This is part one of The Indestructibles. a five-part series profiling climbers who came back from serious illness or climbing accidents to climb harder than ever. New editions will be posted weekly. This story originally ran in the May 2018 issue of our print edition—subscribe here.
In 2012, Norwegian climber Rannveig Aamodt and her husband, Nathan Welton, arrived in Geyikbayiri, a Turkish destination famed for its drippy tufas. On their first day, Welton picked the 5.11b Retsa at the Sarkit sector as a warm-up. The overhanging 45-foot route would be an amuse bouche to all the stellar tufas they’d be soon crawling up. Coming off a finicky shoulder, Aamodt decided to toprope. She clipped into the middle of the rope with a locking biner and started up, unclipping her side as she went and reclipping the free end below her so two other climbers could toprope through the draws. However, when she got to the anchors, she confused her toprope with the free end.
“I remember being at the anchor, unclipping, and feeling like I’m falling,” says Aamodt. “I thought Nathan gave me a couple of meters of slack, but then I was accelerating.”
What followed was a 45-foot groundfall onto a rock balcony.
Aamodt drifted in and out of consciousness, and after a rescue effort was airlifted to Antalya, the nearest city with a big hospital. Aamodt had 13 fractures, including bones in her back, pelvis, right elbow, and both ankles. She’d also sustained a concussion and knocked out her front teeth. Doctors surgically stabilized her joints and put her bones back together in a temporary patchwork. “They had these chopsticks through my ankles that were sticking out,” says Aamodt. After a week, she was flown back to her native Norway and sent to a hospital in Trondheim for more extensive surgical interventions.
Over the next four months, Aamodt passed through yet another hospital in her hometown of Molde, Norway, and two live-in rehab centers—one in Aure and the second in Oslo.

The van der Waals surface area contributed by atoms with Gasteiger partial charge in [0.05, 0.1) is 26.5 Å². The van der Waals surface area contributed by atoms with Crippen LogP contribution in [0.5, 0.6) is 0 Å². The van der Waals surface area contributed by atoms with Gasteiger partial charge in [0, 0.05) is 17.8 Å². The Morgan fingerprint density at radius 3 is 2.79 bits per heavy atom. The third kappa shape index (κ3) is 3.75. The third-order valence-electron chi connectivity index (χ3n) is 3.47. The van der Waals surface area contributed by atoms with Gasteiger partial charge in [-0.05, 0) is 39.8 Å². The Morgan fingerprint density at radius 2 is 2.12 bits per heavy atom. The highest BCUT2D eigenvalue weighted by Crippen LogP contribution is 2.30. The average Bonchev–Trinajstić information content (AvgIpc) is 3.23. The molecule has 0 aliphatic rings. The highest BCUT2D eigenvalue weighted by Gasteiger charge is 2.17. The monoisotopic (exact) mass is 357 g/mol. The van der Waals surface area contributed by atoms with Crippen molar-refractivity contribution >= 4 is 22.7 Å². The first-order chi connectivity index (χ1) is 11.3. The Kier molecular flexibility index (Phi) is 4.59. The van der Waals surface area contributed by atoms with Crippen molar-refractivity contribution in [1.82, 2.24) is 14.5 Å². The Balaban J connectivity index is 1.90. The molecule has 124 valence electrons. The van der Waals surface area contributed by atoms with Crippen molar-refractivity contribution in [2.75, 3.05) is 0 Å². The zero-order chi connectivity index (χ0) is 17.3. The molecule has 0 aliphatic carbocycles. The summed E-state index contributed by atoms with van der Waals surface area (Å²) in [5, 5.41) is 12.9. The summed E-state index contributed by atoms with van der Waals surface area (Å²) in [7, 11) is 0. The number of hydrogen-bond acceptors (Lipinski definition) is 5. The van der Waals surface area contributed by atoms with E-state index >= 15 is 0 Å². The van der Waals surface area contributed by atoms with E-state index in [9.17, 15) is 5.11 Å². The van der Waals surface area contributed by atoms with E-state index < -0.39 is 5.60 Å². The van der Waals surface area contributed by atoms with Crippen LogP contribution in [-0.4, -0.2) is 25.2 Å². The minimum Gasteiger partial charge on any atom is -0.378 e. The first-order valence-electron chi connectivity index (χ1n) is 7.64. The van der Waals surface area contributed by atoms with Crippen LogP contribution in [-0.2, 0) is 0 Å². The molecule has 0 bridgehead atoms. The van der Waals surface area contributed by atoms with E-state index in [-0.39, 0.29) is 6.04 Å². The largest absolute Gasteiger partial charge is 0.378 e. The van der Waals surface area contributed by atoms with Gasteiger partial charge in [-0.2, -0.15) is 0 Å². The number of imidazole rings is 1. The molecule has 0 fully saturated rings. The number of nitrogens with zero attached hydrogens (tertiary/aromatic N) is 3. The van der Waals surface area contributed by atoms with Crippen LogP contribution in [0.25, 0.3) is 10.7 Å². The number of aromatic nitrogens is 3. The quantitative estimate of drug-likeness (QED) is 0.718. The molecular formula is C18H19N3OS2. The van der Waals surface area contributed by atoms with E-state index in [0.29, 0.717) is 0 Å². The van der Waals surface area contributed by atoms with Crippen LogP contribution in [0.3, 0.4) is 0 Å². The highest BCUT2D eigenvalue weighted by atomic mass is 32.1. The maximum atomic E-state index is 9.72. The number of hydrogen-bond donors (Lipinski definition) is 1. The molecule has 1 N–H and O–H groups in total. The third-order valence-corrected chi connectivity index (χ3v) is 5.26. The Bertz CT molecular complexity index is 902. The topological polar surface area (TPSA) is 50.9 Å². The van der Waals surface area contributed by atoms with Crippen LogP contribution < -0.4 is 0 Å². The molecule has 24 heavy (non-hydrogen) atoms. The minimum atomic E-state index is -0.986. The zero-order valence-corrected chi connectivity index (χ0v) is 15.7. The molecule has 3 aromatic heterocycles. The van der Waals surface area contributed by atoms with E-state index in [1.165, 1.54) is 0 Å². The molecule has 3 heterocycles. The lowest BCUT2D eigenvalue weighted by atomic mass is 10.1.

“[There] wasn’t this motivation of if I was going to go back to climbing. I didn’t know if I was going to have too much pain or if it was even going to be fun,” says Aamodt. “But I had so much time to think and see what climbing was to me. I knew that if I didn’t do everything I could, I couldn’t live with myself.”
There were small successes, such as regaining the strength and mobility to touch her hair, and then put in a hair band. At first, she could barely move or sit up on her own. Only after a month, with the help of a back brace, did she achieve this. By five weeks, she could crawl around in volleyball kneepads. By eight weeks, she had progressed to running in water and light chair yoga. As soon as she was able to weight her feet again, three months post-accident, she wheeled herself to the 20-foot climbing wall at the clinic. Grimacing, she pulled on a pair of climbing shoes that were four sizes too big.
“Since it was so painful to walk, [climbing] was almost easier,” says Aamodt, “and it had the victory of feeling that I could actually climb again.” After rehab, she started training with the physiotherapist Stian Christophersen in Oslo. “I blindly trusted him,” says Aamodt. “He opened my mind … and really pushed me. When you’re not scared of pain, then you can deal with more of it.” As Christophersen coached her on which type of pain she needed to heed versus which type she could ignore, Aamodt worked on incorporating basic strength exercises, bouldering, roped climbing intervals, core exercises, and workouts with TRX bands. Within eight months, she was climbing 5.13c, two letter grades harder than her best pre-accident sends. Now based in Boulder, Colorado, she climbs professionally.
“Being so close to losing [climbing], I got really focused. I realized how important it is to me,” says Aamodt. “I climb because I love it, and everything else comes because I do what I love. Everything I do is related to being outside.”
In January 2018, Aamodt returned to Turkey. On her second day in Geyikbayiri, she and a friend wound their way up steep goat trails toward Sarkit. Then Aamodt hit the cliffline and the memories flooded back in; she wanted to reclimb the route she’d almost died on.
“I was scared out of my mind; I was hyperventilating. I couldn’t take control of the fear [while] climbing it,” says Aamodt. When she reached the anchor, she had a moment of reliving the fall and then, surprisingly, she felt a sense that she could right her wrong.
“I felt this insane sense of forgiveness toward that girl,” she says. “I got this sense of who I was back then; I’d put all this pressure on myself. It felt like giving myself back then a hug … it felt really peaceful. Like a puzzle piece fitting in.”
Read more from our The Indestructables series:
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